Les meres du monde UNITE!


We’re All In This Together February 7, 2010

A friend recently said to me, as I was rattling on and on about the importance of eliminating chemicals from our lives, that we are each entitled to our own opinion. I wasn’t quite sure how to take that so I took it as a subtle way of disagreeing with me…

In regards to politics, sushi, or a favorite form of exercise,  a different opinion than me would be ok. But, this topic—–eliminating chemicals from our lives—it’s not OK. We are all in this together. It does matter first and foremost to rid your own  home and school of toxins. But, unless all of us take / make great efforts to denounce  the 80,000 chemicals that contaminate our lives, we are all going to suffer the lousy consequences of toxins polluting our bodies.  If I stop using pesticides on my lawn but none of my neighbors do,  the water supply will stay contaminated. If I demand that diesel buses stop idling, but no other parents do, than all of our children will inhale the carcinogenic fumes. If I insist that only organic cleaning supplies enter my house but none of my relatives and neighbors join in, then toxic agents will still pervade. If I stop using plastic shower curtains but our friends don’t, then 38 poisonous chemical fumes will enter my bloodstream every time I hang out for a cup of coffee.

On that note—the one where we ALL do something– please take 3 minutes to watch this incredible video. There is a way to rid our homes/ schools/ workplaces of chemicals. It’s not complicated and the benefits are astounding for our health.  The ripple effect is truly amazing…..

Here’s to each of us having our own opinion, except for when it comes to chemicals 🙂


Front Page of the NY Times January 21, 2010

Filed under: healthy home,no more plastic — michelleodonoghue @ 5:36 pm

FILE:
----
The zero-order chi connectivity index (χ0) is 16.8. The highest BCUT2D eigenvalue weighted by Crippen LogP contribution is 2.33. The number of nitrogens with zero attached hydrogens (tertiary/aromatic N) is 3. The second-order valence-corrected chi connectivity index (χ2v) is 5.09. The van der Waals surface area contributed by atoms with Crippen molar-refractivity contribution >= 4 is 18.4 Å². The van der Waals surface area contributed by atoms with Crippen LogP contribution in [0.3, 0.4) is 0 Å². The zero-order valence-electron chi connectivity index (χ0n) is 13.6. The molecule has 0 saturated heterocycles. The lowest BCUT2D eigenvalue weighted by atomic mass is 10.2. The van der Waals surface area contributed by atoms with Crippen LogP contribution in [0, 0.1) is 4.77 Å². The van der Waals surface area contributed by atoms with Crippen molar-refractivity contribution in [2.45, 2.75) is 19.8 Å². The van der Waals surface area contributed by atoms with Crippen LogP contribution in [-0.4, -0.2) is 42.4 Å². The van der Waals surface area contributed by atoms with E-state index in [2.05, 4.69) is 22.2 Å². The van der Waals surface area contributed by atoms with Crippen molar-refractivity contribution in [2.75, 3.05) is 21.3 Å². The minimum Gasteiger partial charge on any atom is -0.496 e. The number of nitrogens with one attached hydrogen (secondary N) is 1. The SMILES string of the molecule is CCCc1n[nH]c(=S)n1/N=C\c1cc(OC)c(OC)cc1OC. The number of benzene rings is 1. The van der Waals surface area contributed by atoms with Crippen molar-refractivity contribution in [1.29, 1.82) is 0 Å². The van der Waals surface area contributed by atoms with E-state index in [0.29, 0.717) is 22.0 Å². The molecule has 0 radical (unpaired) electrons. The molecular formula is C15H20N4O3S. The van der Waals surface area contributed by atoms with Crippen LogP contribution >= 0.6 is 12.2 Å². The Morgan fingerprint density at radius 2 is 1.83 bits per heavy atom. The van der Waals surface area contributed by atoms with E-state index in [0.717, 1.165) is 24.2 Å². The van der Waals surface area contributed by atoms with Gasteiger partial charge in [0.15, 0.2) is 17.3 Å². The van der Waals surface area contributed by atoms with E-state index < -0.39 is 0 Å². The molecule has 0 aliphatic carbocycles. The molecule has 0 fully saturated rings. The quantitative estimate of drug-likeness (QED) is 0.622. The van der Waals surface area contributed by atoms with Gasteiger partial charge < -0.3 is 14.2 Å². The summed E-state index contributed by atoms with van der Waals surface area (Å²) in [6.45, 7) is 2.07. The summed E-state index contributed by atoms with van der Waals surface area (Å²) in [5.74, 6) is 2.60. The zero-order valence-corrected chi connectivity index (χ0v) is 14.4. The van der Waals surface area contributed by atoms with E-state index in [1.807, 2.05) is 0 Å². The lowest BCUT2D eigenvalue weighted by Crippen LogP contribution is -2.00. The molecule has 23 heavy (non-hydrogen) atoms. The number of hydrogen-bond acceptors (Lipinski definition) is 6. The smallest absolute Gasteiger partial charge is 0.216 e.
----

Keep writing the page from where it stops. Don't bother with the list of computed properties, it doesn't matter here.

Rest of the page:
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“U.S. concerned about the risks from a plastic”

The FDA is expressing concerns about possible health risks from BPA.  It’s probably a waste of time to be angry that it took them this long to do something about such a harmful chemical but wow, this disturbs me. BPA has been in question for years. How could they have been ignoring sound scientific studies for so long? We’ve see male rats “turn” female  b/c of this chemical.

Since this FDA study will probably take longer than we like so in the meantime, continue to trust your gut on this one. (and if not your gut, than those of us who have been screaming that this is terrible for you for years) Avoid BPA at all costs–canned goods (sodas, beans, sauces, formula)  and  plastics with #7 (water coolers, older baby bottles, many food storage plastics) on it are the main places it is found.

BPA—Be Pro–Active b/c BPA is really bad for you!



SIGG’s contact form January 7, 2010

Filed under: healthy water,no more plastic — michelleodonoghue @ 12:09 am

I complained, so should you….

SIGG contact info

It sounds like SIGG had a replacement program going but it ended in october. Their new bottles are lined with a BPA-free liner, which they spent a lot of money researching. SIGG denies any wrongdoing stating that there were never any studies that showed leeching. Although that may be true it is still dishonest and disheartening that SIGG messed with their loyal customers and cared more about their bottom line than customer concerns.

The least they could do is give replacement bottles, although at this point, they’ve lost my business for good. (Patagonia has also severed ties with SIGG)


BPA in cans….never, never, never consume (children especially) January 5, 2010

Filed under: healthy baby,no more plastic — michelleodonoghue @ 9:23 pm